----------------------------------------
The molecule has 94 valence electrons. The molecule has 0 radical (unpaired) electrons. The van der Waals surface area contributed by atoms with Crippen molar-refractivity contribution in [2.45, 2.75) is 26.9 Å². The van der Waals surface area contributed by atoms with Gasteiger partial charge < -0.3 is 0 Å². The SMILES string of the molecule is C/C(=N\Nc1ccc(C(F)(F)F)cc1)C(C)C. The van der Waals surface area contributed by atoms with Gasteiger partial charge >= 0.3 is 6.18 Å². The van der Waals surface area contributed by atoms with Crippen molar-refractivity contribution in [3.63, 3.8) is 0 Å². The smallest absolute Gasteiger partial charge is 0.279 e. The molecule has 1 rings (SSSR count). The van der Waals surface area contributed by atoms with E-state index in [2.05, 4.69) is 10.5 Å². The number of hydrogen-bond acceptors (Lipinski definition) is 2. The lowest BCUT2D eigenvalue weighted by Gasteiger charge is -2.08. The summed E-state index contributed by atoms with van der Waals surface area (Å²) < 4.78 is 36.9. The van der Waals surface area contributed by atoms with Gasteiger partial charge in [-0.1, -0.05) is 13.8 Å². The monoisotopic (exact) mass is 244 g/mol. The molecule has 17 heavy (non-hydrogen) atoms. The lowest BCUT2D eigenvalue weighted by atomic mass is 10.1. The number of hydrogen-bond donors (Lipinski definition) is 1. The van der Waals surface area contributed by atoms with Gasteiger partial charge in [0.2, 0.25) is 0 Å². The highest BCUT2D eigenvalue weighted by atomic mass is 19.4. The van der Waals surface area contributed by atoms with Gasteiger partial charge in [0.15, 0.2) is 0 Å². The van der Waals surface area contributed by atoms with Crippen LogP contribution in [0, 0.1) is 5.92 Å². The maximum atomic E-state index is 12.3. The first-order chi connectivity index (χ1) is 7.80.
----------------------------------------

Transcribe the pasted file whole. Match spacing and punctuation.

The molecule has 94 valence electrons. The molecule has 0 radical (unpaired) electrons. The van der Waals surface area contributed by atoms with Crippen molar-refractivity contribution in [2.45, 2.75) is 26.9 Å². The van der Waals surface area contributed by atoms with Gasteiger partial charge < -0.3 is 0 Å². The SMILES string of the molecule is C/C(=N\Nc1ccc(C(F)(F)F)cc1)C(C)C. The van der Waals surface area contributed by atoms with Gasteiger partial charge >= 0.3 is 6.18 Å². The van der Waals surface area contributed by atoms with Crippen molar-refractivity contribution in [3.63, 3.8) is 0 Å². The smallest absolute Gasteiger partial charge is 0.279 e. The molecule has 1 rings (SSSR count). The van der Waals surface area contributed by atoms with E-state index in [2.05, 4.69) is 10.5 Å². The number of hydrogen-bond acceptors (Lipinski definition) is 2. The lowest BCUT2D eigenvalue weighted by Gasteiger charge is -2.08. The summed E-state index contributed by atoms with van der Waals surface area (Å²) < 4.78 is 36.9. The van der Waals surface area contributed by atoms with Gasteiger partial charge in [-0.1, -0.05) is 13.8 Å². The monoisotopic (exact) mass is 244 g/mol. The molecule has 17 heavy (non-hydrogen) atoms. The lowest BCUT2D eigenvalue weighted by atomic mass is 10.1. The number of hydrogen-bond donors (Lipinski definition) is 1. The van der Waals surface area contributed by atoms with Gasteiger partial charge in [0.2, 0.25) is 0 Å². The highest BCUT2D eigenvalue weighted by atomic mass is 19.4. The van der Waals surface area contributed by atoms with Gasteiger partial charge in [0.15, 0.2) is 0 Å². The van der Waals surface area contributed by atoms with Crippen LogP contribution in [0, 0.1) is 5.92 Å². The maximum atomic E-state index is 12.3. The first-order chi connectivity index (χ1) is 7.80.